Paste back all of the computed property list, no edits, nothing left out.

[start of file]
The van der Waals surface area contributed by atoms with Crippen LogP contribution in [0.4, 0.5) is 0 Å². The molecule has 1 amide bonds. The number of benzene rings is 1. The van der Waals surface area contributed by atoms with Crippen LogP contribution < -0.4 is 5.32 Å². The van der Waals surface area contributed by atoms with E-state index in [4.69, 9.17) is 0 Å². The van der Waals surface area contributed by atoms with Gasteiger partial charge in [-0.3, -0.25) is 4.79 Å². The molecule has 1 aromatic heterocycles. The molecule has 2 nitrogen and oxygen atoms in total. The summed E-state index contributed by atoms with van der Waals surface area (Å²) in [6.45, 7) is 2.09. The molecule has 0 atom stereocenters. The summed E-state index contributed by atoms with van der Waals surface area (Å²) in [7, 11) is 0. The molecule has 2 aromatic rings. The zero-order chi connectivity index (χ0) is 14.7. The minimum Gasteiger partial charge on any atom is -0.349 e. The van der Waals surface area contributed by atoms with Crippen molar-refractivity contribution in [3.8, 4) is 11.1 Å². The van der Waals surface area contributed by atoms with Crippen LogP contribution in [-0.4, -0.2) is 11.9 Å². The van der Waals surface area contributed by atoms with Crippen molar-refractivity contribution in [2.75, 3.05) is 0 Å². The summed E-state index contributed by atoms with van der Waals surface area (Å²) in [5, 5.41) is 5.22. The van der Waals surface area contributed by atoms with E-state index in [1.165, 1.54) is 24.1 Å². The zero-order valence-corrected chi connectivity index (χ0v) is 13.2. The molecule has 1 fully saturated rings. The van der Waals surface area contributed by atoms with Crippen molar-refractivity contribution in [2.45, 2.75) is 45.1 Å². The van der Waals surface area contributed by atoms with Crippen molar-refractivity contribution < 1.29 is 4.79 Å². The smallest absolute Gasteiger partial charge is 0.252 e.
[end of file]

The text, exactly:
The van der Waals surface area contributed by atoms with Crippen LogP contribution in [0.4, 0.5) is 0 Å². The molecule has 1 amide bonds. The number of benzene rings is 1. The van der Waals surface area contributed by atoms with Crippen LogP contribution < -0.4 is 5.32 Å². The van der Waals surface area contributed by atoms with E-state index in [4.69, 9.17) is 0 Å². The van der Waals surface area contributed by atoms with Gasteiger partial charge in [-0.3, -0.25) is 4.79 Å². The molecule has 1 aromatic heterocycles. The molecule has 2 nitrogen and oxygen atoms in total. The summed E-state index contributed by atoms with van der Waals surface area (Å²) in [6.45, 7) is 2.09. The molecule has 0 atom stereocenters. The summed E-state index contributed by atoms with van der Waals surface area (Å²) in [7, 11) is 0. The molecule has 2 aromatic rings. The zero-order chi connectivity index (χ0) is 14.7. The minimum Gasteiger partial charge on any atom is -0.349 e. The van der Waals surface area contributed by atoms with Crippen molar-refractivity contribution in [3.8, 4) is 11.1 Å². The van der Waals surface area contributed by atoms with Crippen LogP contribution in [-0.4, -0.2) is 11.9 Å². The van der Waals surface area contributed by atoms with Crippen molar-refractivity contribution in [2.75, 3.05) is 0 Å². The summed E-state index contributed by atoms with van der Waals surface area (Å²) in [5, 5.41) is 5.22. The van der Waals surface area contributed by atoms with E-state index in [1.165, 1.54) is 24.1 Å². The zero-order valence-corrected chi connectivity index (χ0v) is 13.2. The molecule has 1 fully saturated rings. The van der Waals surface area contributed by atoms with Crippen molar-refractivity contribution in [2.45, 2.75) is 45.1 Å². The van der Waals surface area contributed by atoms with Crippen molar-refractivity contribution < 1.29 is 4.79 Å². The smallest absolute Gasteiger partial charge is 0.252 e.